On the opposite bank of the River Thames from Windsor lies the town of Eton. Connected by a footbridge, Eton has an importance of its own both historically and commercially. Why not purchase the self-guided heritage trail from Royal Windsor Information Centre to discover the town’s fascinating past?
It is impossible to think of Eton without reference to its famous public school, Eton College, and indeed the later history of the town is inseparably entwined with that of the college. Although the vehicular access from Windsor across the river bridge (built 1821-3) has now been closed, many thousands of visitors come each year to see the College School Yard, Chapel and Museum and to walk down the high street containing some finely preserved shop fronts, including the Tiger Garden restaurant, a half-timbered building believed to date from 1420. it contains the remains of the original area used for cock fighting, which went on during the 17th and 18th centuries.
At the time of the Domesday survey Eton was noted as being thickly wooded and its name is derived from Eyot-tun which means 'the settlement on the island', a probable reference to the way the Thames divided in earlier times.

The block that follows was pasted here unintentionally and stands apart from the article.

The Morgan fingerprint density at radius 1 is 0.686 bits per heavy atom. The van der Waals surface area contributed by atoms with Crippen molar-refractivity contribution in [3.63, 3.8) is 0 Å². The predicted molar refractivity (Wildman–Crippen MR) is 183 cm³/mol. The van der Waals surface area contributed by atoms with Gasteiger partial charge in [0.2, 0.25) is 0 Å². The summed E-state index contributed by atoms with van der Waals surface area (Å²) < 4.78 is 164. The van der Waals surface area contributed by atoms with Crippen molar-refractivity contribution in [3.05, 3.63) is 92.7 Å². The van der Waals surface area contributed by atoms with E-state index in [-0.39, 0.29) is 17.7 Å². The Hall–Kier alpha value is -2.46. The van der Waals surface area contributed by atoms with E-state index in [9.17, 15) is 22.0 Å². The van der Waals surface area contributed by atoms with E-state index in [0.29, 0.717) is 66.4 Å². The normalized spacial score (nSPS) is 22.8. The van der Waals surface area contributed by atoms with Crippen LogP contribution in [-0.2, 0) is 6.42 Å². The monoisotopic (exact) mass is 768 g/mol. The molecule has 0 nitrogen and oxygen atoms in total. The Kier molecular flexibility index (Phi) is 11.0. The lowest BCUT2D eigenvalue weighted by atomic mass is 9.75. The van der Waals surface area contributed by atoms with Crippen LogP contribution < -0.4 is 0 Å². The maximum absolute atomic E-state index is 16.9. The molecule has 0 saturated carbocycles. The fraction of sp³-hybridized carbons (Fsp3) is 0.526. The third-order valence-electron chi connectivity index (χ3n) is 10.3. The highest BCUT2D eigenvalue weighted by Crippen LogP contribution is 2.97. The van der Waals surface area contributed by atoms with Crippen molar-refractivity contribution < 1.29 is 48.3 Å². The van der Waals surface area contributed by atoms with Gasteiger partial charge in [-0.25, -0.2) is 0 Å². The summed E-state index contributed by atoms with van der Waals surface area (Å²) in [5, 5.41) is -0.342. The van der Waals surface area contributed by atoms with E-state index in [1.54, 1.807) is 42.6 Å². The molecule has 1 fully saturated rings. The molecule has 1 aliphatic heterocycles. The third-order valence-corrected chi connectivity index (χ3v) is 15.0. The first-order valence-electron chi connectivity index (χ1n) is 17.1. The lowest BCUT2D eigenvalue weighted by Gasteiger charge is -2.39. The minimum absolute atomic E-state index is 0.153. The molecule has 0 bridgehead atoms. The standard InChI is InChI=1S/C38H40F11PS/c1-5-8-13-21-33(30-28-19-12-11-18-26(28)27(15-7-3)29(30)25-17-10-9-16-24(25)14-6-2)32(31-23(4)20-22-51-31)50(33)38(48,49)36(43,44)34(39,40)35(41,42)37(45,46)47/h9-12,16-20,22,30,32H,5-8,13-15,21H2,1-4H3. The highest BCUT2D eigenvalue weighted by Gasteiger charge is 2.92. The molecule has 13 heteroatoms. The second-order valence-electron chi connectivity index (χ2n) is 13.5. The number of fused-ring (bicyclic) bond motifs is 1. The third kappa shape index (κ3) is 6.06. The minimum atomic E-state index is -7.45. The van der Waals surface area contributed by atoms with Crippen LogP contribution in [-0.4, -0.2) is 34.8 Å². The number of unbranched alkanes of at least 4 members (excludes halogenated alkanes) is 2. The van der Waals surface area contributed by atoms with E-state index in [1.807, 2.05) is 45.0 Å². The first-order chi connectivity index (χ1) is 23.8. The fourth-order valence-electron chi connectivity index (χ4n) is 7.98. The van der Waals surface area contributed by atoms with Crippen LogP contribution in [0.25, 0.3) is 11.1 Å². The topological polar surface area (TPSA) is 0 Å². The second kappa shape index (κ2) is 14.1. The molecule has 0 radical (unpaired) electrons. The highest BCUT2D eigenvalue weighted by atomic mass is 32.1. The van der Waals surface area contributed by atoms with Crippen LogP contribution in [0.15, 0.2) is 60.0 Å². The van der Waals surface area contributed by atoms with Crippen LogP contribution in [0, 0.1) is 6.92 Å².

The bridge over the stream known as Barnes Pool has been subject to a trust since at 1592 and probably earlier. The trustees were empowered to purchase property in Eton High Street and rents were used for various local needs.
Eton College occupies the whole of Eton north of Barnes Pool bridge and was founded by King Henry VI in 1440 and is second only to Winchester as the oldest public school in England. A statue of the founder by Francis Bird (1719) can be seen in the cobbled court of School Yard.
The parish church, which is dedicated to St John the Evangelist, was consecrated in 1854 and stands near the site of the original church which was pulled down when the College Chapel was completed at the end of the 15th century and which for more than 250 years performed the function of the parish church.
The modern residential area of Eton Wick is a mile west of the town and is separated from it by South Field which, as with most open land in the area, is subject to Lammas (or Loaf Mass) and Common rights handed down since the 7th century. The red-brick church of St John the Baptist was consecrated in 1867 by Samuel Wilberforce, then Bishop of Oxford.